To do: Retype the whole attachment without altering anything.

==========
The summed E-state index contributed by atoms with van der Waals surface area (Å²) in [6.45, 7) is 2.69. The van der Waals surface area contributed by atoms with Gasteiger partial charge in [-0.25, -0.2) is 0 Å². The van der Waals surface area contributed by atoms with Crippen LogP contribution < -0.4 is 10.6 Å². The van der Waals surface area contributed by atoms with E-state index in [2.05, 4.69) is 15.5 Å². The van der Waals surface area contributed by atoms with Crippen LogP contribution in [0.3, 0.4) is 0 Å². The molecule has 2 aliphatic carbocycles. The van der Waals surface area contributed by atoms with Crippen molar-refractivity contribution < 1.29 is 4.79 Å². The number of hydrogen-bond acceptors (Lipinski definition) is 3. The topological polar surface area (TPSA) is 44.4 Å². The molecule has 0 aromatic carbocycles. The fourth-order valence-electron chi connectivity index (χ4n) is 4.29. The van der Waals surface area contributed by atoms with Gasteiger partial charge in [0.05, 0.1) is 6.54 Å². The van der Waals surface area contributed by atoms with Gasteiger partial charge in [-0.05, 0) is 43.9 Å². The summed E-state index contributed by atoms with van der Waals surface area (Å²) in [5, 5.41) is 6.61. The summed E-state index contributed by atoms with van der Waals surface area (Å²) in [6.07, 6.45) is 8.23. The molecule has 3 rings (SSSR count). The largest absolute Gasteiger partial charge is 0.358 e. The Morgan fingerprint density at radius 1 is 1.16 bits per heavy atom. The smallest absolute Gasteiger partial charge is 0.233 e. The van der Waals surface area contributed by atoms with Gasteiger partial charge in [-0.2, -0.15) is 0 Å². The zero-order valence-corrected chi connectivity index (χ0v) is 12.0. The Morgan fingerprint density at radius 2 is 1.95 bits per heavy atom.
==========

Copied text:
The summed E-state index contributed by atoms with van der Waals surface area (Å²) in [6.45, 7) is 2.69. The van der Waals surface area contributed by atoms with Gasteiger partial charge in [-0.25, -0.2) is 0 Å². The van der Waals surface area contributed by atoms with Crippen LogP contribution < -0.4 is 10.6 Å². The van der Waals surface area contributed by atoms with E-state index in [2.05, 4.69) is 15.5 Å². The van der Waals surface area contributed by atoms with Crippen LogP contribution in [0.3, 0.4) is 0 Å². The molecule has 2 aliphatic carbocycles. The van der Waals surface area contributed by atoms with Crippen molar-refractivity contribution < 1.29 is 4.79 Å². The number of hydrogen-bond acceptors (Lipinski definition) is 3. The topological polar surface area (TPSA) is 44.4 Å². The molecule has 0 aromatic carbocycles. The fourth-order valence-electron chi connectivity index (χ4n) is 4.29. The van der Waals surface area contributed by atoms with Gasteiger partial charge in [0.05, 0.1) is 6.54 Å². The van der Waals surface area contributed by atoms with Gasteiger partial charge in [-0.05, 0) is 43.9 Å². The summed E-state index contributed by atoms with van der Waals surface area (Å²) in [5, 5.41) is 6.61. The summed E-state index contributed by atoms with van der Waals surface area (Å²) in [6.07, 6.45) is 8.23. The molecule has 3 rings (SSSR count). The largest absolute Gasteiger partial charge is 0.358 e. The Morgan fingerprint density at radius 1 is 1.16 bits per heavy atom. The smallest absolute Gasteiger partial charge is 0.233 e. The van der Waals surface area contributed by atoms with Gasteiger partial charge in [-0.2, -0.15) is 0 Å². The zero-order valence-corrected chi connectivity index (χ0v) is 12.0. The Morgan fingerprint density at radius 2 is 1.95 bits per heavy atom.